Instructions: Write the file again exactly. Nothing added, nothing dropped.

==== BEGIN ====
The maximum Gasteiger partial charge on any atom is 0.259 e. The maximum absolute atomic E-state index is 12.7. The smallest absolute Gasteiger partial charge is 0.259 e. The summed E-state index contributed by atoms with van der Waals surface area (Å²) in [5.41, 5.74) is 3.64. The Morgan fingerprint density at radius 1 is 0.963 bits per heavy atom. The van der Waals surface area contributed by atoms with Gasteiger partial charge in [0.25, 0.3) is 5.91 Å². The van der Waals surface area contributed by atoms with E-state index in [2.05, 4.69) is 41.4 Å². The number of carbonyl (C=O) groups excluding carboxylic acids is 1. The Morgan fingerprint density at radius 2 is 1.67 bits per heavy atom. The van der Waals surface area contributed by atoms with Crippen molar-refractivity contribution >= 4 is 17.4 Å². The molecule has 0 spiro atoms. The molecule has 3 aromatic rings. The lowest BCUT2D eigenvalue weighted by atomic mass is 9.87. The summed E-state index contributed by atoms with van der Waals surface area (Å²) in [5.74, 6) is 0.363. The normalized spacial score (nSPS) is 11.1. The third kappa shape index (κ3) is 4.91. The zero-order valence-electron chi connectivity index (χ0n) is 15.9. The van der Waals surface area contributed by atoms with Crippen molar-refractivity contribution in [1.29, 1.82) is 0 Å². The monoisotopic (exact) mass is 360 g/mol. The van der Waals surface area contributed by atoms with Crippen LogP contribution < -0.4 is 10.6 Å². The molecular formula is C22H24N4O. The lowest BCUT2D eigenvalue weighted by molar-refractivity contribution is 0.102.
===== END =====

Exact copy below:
The maximum Gasteiger partial charge on any atom is 0.259 e. The maximum absolute atomic E-state index is 12.7. The smallest absolute Gasteiger partial charge is 0.259 e. The summed E-state index contributed by atoms with van der Waals surface area (Å²) in [5.41, 5.74) is 3.64. The Morgan fingerprint density at radius 1 is 0.963 bits per heavy atom. The van der Waals surface area contributed by atoms with Gasteiger partial charge in [0.25, 0.3) is 5.91 Å². The van der Waals surface area contributed by atoms with E-state index in [2.05, 4.69) is 41.4 Å². The number of carbonyl (C=O) groups excluding carboxylic acids is 1. The Morgan fingerprint density at radius 2 is 1.67 bits per heavy atom. The van der Waals surface area contributed by atoms with Crippen molar-refractivity contribution >= 4 is 17.4 Å². The molecule has 0 spiro atoms. The molecule has 3 aromatic rings. The lowest BCUT2D eigenvalue weighted by atomic mass is 9.87. The summed E-state index contributed by atoms with van der Waals surface area (Å²) in [5.74, 6) is 0.363. The normalized spacial score (nSPS) is 11.1. The third kappa shape index (κ3) is 4.91. The zero-order valence-electron chi connectivity index (χ0n) is 15.9. The van der Waals surface area contributed by atoms with Crippen molar-refractivity contribution in [1.29, 1.82) is 0 Å². The monoisotopic (exact) mass is 360 g/mol. The van der Waals surface area contributed by atoms with Crippen LogP contribution < -0.4 is 10.6 Å². The molecular formula is C22H24N4O. The lowest BCUT2D eigenvalue weighted by molar-refractivity contribution is 0.102.